Link between brain activity and Parkinson's disease symptoms: New strategy for treating movement disorders identified
The research team was led by GIND investigator Anatol Kreitzer, PhD, who collaborated with Stanford's Karl Deisseroth, MD PhD, creator of a light activation technology that enabled scientists to activate specific circuits in the motor regions of brain.
"Scientists had identified and diagrammed these circuits in the late 80s and early 1990s, but there had been no way to test their function in animal models," explained Dr. Kreitzer. "This research used genetic methods to allow mice to produce a light-sensitive protein in very select group of cells in the brain."
For decades, a leading theory predicted that our movements are controlled by "go" and "stop" circuits, or pathways, that exert a sort of push-pull control over motor function. Signals are sent to the motor control center in the brain cortex to say, "Yes, go ahead and do this," or "No, stop. Don't do this." In Parkinson's disease, these pathways were thought to go out of balance, causing "stop" signals to dominate. But the function of these pathways had never been experimentally tested.
The researchers used a molecular "switch" from green algae called channelrhodopsin-2 (ChR2), which is turned on by blue light. Scientists genetically engineered ChR2 specifically into cells of either the stop or go pathways in a mouse.
A fiber optic the width of a human hair was then inserted into the brain. When a laser connected to the fiber optics was illuminated, the light in the brain caused the ChR2 to turn on, and this action stimulated only the stop cells or only the go cells. When the light was off, the cells were quiet. As soon as the light was turned on, they became active. When the light was turned off, the activity stopped.
"The theory about Parkinson's is that the 'stop' pathway becomes more active," Kreitzer said. "We wanted to see if we could mimic a Parkinson-like state simply by activating the stop pathway in a mouse."
Researchers found that the mouse with the fiber optics implanted in the brain moved normally with the laser turned off and froze when the laser was turned on. With the laser off, and the mouse's movement was restored. "It's not something we can do for just a second," Kreitzer said. "We can do this for as long as the laser is on."
The fundamental nature of movement makes diseases of the motor system, such as Parkinson's disease, particularly devastating. After Alzheimer's disease, Parkinson's is the second most common neurodegenerative disease. It is caused by a loss of the brain chemical dopamine, and it affects 1-3% of those over 65, or about one million Americans. Its major symptoms are resting tremor, rigidity (an increase in muscle tone), slowed movements, problems with posture, and difficulty walking.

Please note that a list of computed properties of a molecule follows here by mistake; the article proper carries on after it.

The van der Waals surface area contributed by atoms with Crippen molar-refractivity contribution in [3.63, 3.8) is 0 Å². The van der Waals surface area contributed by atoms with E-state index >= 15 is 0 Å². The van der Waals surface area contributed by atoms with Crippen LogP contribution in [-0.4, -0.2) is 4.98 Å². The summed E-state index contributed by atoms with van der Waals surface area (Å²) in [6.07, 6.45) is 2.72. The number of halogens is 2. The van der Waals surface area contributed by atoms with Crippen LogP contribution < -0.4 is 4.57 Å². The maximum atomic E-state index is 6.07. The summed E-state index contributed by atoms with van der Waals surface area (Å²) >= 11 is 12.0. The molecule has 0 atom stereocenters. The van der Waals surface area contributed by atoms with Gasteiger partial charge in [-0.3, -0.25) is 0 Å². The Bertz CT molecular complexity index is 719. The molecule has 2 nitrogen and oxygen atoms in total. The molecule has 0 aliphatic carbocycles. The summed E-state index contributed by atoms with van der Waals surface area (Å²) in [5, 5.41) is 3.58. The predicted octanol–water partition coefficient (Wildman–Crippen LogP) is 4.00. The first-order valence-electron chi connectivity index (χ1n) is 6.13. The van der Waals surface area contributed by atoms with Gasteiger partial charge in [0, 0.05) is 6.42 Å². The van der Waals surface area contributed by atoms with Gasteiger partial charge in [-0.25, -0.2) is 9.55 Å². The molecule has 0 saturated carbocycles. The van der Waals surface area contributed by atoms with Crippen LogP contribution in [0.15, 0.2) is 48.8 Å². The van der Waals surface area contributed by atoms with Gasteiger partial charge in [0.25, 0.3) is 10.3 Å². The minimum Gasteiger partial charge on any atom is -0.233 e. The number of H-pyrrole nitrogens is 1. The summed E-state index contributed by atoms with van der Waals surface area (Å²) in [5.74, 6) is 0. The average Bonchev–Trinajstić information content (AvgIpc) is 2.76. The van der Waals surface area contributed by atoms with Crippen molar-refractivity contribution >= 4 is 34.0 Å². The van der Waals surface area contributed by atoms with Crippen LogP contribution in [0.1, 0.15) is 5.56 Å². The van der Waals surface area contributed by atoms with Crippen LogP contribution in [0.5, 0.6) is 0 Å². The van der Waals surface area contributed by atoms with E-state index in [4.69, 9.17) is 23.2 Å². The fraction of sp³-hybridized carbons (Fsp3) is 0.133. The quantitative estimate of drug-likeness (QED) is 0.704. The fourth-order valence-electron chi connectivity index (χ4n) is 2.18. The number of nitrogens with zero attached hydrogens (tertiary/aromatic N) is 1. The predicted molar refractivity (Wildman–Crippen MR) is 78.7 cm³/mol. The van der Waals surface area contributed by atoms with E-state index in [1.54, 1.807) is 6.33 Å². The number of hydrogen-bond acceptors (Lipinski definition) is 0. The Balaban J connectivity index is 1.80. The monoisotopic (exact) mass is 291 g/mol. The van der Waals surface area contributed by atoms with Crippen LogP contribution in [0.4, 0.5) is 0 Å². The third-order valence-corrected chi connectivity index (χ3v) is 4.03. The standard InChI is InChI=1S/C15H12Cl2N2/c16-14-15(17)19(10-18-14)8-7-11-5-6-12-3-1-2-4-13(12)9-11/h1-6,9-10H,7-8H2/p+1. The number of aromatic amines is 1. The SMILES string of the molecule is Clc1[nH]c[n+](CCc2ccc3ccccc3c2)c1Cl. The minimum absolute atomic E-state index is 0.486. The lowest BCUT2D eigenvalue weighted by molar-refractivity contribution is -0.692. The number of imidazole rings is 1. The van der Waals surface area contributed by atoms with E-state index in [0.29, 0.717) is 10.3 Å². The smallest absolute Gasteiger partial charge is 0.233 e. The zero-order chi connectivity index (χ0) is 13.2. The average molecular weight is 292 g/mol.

"We found that by activating the 'stop' pathway we could mimic Parkinson's disease. But what we really wanted was a strategy to treat the disease symptoms." For this, Dr. Kreitzer and colleagues turned to the "go" pathway. "We thought that by activating the 'go' pathway, we could re-balance these brain pathways and directly restore movement, even in the absence of dopamine." The strategy worked even better than expected. "We generated mice that lacked dopamine, and these mice showed many of the same symptoms found in humans with Parkinson's disease. But when we activated the 'go' pathway in these mice, they began to move around normally again. We restored all of their motor deficits with this treatment, even though the mice still lacked dopamine."
He added that selective stimulation of the motor planning circuitry might be important for treating Parkinson's and also other disorders involving these circuits, such as Huntington's disease, Tourette's syndrome, obsessive-compulsive disorder, and addiction. Finally, by using these methods to identify the important circuits, new drugs can be developed to home in on these specific circuits now that their function is known.
Other contributors to this work are Lex Kravitz, Benjamin Freeze, Philip Parker, Kenneth Kay, and Myo Thwin.
The research was funded by the Gladstone Institutes, the W.M. Keck Foundation, the Pew Scholars Program in the Biomedical Sciences, the McKnight Foundation, and the NIH.
Dr. Kreitzer's primary affiliation is with the Gladstone Institute of Neurological Disease where his laboratory is located and his research is conducted. Dr. Kreitzer is also Assistant Professor of Physiology and Neurology at the University of California, San Francisco.